Are you a procrastinator too?

Do you procrastinate a lot? Do you find it difficult to get yourself to work on a task? There are always a few items on the to-do list that seem to slip from one list to the next. If so, you’re not alone. We all are procrastinator in a way or other. And the effects of it has never been pleasant.

If you have a task in mind, stop reading this right here. Go reach for a blank sheet of paper and spend atleast a minute planning on how you intend to tackle the task. But make sure you come back here to continue reading. Trust me, you’ll thank me later.

Now that we have taken the first step, we are already halfway through.
By doing this, we seem to have activated the Zeigarnik Effect.

The Zeigarnik Effect

The constant niggling urge to complete a task from taking the first step is the outcome of Zeigarnik effect. It turns out that interrupted tasks make us more motivated to complete them. Our brain better remembers tasks we haven’t finished yet.

When we start working on something but do not finish it, thoughts of the unfinished work continue to pop into our mind. This occurs even when we have moved on to other things. Such thoughts urge us to go back and finish the thing we had already begun.

Our brain better remembers tasks we haven’t finished yet.

Soap operas and drama serial take the advantage of this effect and get us addicted to their never ending episodes. Their episode may end, but the stories are unfinished. This leaves the viewers eager to know more and thanks to Zeigarnik effect, we somehow remember to tune in the next time to find what happens.

Best out of the effect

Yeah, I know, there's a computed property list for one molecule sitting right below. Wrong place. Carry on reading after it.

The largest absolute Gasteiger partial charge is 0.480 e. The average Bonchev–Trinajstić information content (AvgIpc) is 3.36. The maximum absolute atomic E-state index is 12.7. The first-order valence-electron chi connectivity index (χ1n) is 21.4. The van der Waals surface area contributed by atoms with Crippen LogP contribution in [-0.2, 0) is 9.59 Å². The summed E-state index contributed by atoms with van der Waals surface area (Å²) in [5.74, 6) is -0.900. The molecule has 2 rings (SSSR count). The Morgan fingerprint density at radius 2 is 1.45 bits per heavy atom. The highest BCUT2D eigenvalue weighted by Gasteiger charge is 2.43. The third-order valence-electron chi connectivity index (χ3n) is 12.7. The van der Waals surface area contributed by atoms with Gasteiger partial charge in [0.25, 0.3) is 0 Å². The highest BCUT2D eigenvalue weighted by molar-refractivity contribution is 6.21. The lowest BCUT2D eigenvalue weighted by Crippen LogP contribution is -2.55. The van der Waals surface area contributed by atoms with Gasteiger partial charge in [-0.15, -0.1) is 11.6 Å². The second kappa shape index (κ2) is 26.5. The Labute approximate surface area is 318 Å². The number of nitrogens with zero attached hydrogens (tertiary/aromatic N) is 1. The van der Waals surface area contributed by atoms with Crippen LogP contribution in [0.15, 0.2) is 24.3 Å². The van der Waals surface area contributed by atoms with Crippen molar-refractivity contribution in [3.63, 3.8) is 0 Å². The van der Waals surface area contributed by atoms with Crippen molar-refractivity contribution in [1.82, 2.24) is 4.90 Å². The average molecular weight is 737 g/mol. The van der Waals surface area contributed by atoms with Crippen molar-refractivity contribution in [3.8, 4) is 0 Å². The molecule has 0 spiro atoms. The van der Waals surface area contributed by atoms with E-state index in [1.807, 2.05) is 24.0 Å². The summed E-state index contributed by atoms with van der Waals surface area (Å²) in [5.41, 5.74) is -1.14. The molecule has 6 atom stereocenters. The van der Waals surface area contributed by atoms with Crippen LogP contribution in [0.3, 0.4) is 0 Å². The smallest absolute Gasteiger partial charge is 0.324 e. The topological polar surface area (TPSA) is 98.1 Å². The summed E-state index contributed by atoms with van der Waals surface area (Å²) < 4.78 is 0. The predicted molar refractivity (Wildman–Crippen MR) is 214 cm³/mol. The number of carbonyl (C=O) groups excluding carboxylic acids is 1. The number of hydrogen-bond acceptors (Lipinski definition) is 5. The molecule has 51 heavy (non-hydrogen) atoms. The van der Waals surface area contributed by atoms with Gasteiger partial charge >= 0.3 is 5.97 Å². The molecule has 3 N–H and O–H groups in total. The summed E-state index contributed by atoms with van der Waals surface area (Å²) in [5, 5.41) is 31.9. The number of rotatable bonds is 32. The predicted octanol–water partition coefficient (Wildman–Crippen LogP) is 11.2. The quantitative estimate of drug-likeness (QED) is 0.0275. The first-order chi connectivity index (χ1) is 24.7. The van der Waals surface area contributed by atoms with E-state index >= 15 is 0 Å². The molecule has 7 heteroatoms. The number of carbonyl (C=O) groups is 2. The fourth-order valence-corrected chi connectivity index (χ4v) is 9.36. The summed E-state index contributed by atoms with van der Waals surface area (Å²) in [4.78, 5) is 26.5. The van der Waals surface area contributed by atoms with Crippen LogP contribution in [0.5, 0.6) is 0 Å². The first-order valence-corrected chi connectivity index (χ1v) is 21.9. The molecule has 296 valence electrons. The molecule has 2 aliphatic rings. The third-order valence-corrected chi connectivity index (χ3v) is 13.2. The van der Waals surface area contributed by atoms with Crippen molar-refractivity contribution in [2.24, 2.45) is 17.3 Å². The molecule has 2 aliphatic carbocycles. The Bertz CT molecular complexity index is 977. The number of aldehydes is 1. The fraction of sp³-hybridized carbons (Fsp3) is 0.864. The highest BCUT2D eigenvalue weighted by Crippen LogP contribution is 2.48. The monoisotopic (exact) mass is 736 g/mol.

Knowing the Zeigarnik effect, you can also develop good habits. We can benefit from dividing big tasks into smaller parts so that our brain will constantly think of them until the tasks are completed. All we need to do is to just actually start with the task and that gets our ball rolling.

However, this can be put into full use when aligned with our motivation. So the next time we feel our tasks are boring and undesirable, let’s look out for something enjoyable about it that could spur us into completing it. This shouldn’t fail. But just in case this fails, we can think of the consequences we will have to face if the task isn’t complete. And use it as a motivation.

This effect observed and discovered by a Russian psychologist Bluma Zeigarnik, suggest that, one way to get away from being a procrastinator is to put Zeignarnik effect to work. This approach can not only help motivate us to finish, but it can also lead to a sense of accomplishment once we finally finish a job. Thus, letting us apply our mental energies elsewhere.

Quit being a procrastinator

Using an ellipses to replace a full stop in online marketing, advertising, or journalism, is another best application of this effect that can be recorded. This is supposed to entice us into wanting to know more about the product or to read the article.

Quit being a procrastinator. Zeigarnik suggested that failing to complete a task creates underlying cognitive tension.

Zeigarnik suggested that failing to complete a task creates underlying cognitive tension. This results in greater mental effort and rehearsal in order to keep the task at the forefront of awareness. Once completed, the mind is then able to let go of these efforts.

Anything we take on, we must push through the pain of procrastination and make sure we actually complete tasks to create a virtuous circle of achievement and higher self esteem. Honestly, ticking things off our newly shortened list will give us a great feeling.

Let’s find out if there any other new ways to overcome procrastination. So do write to me, how you overcome being a procrastinator and other productivity blockages.

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